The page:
I'm implementing some new AutoYaST feature and I found out that it's not easy
to test the AutoYaST functionality.
1. Even for testing a trivial scenario you have to write your own XML file.
If you do not have much experience with AutoYaST you have to read the
documentation, search the internet, etc... Cloning your current system helps
a bit but usually the cloned profile contains too many options so you still need
to polish it a bit...
2. When you have your profile ready you have to host it at some HTTP/FTP/NFS/...
server so AutoYaST can use it for installation. I usually run simple
"ruby -run -ehttpd" command to have a web server quickly, but that's quite
tricky for people not familiar with Ruby.
My idea is to have some repository with example XML profiles which would be
publicly available and ready for instant use. We already have some XML files in the
autoyast-profiles-test Git repository but writing something like
on boot command line is a real pain. We could use some URL shortening service
but I do not like that much. Shortened URLs do not look nice and it's not
obvious where they point to (security). I'd like to have some nice URLs...
So my proposal is to use the GitHub pages for building an AutoYaST profile
repository. Then you could use
for testing a minimal SLES/Leap profile.
Actually these URLs already work! :-) You can give it a try. Most likely you will
need additional "netsetup=dhcp" boot option for configuring network.
The profiles would be well described (what they do) and well commented (so the users
can easily adapt them to their needs).
The profiles could be automatically validated (via Travis) and it would be nice
to use them also in openQA tests to be sure they really work.
We could also link this repository from the official SUSE documentation.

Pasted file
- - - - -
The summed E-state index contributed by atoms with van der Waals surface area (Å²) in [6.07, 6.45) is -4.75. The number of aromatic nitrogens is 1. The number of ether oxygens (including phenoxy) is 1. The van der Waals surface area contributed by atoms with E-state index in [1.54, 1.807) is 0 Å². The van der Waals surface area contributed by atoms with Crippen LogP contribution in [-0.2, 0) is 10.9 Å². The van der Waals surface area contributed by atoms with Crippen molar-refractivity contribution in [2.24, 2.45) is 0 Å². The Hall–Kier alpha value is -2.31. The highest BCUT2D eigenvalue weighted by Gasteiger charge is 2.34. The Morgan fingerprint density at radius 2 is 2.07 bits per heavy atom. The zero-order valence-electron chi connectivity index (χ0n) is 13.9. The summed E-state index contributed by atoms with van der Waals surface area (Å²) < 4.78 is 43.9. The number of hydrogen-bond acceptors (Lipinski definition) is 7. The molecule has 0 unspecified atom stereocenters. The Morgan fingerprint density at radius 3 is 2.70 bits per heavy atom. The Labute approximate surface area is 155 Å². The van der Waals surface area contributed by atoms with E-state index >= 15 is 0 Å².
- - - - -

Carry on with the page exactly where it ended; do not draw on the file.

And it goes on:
The proof of concept is available at https://autoyast.github.io, please check it.
It is still just a concept for getting early feedback, there is a lot of work to do.
See the README file in https://github.com/autoyast/autoyast.github.io
What do you think about it?
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after quite long playing with achieving layout I decide to write down what I found.
To get nice box centered at middle of screen, but content in box left aligned use
It start with feature to adapt theme and our designed team found some strange alignment that they want to change in dialog layout.
So I start with trivial idea to have something like `Center(VBox(Left(*content)))` This sadly does not work as it in
the end create box over whole place and everything is ugly on left side. which looks strange ( see screenshots in ).
So next attempt with a bit of help is MarginBox. It looks fine and is shrinkable, so even on very small screen in ncurses
looks fine, but in qt it is hard to pick good sizes as with different resolutions it is never on center for all resolutions.
So good to make some spacing, but not to align box.
The proper solution is to use that stretches around that create spacing around box that is proportional and content in Box
then can left alignment with proper position.
Pro tip: If you do not want center but e.g. in one third, it is possible to use Weight to stretch. See documentation at 
There are many ways to teak the installer and people keep asking for more.
We are discussing use cases and ways to improve things on github:
If you have suggestions or more use cases or just want to stay in touch,
feel free to join the discussion.
2021 is here with a lot of interesting news, and YaST development is not
an exception. During the first sprint of the year we have worked on:
- Writing NetworkManager configuration during system installation
- Refining the mechanism to reuse existing EFI partitions
- Using better names to reference devices in the boot loader
- Improving AutoYaST behavior when no product has been specified
- Updating the roles offered by yast2-vm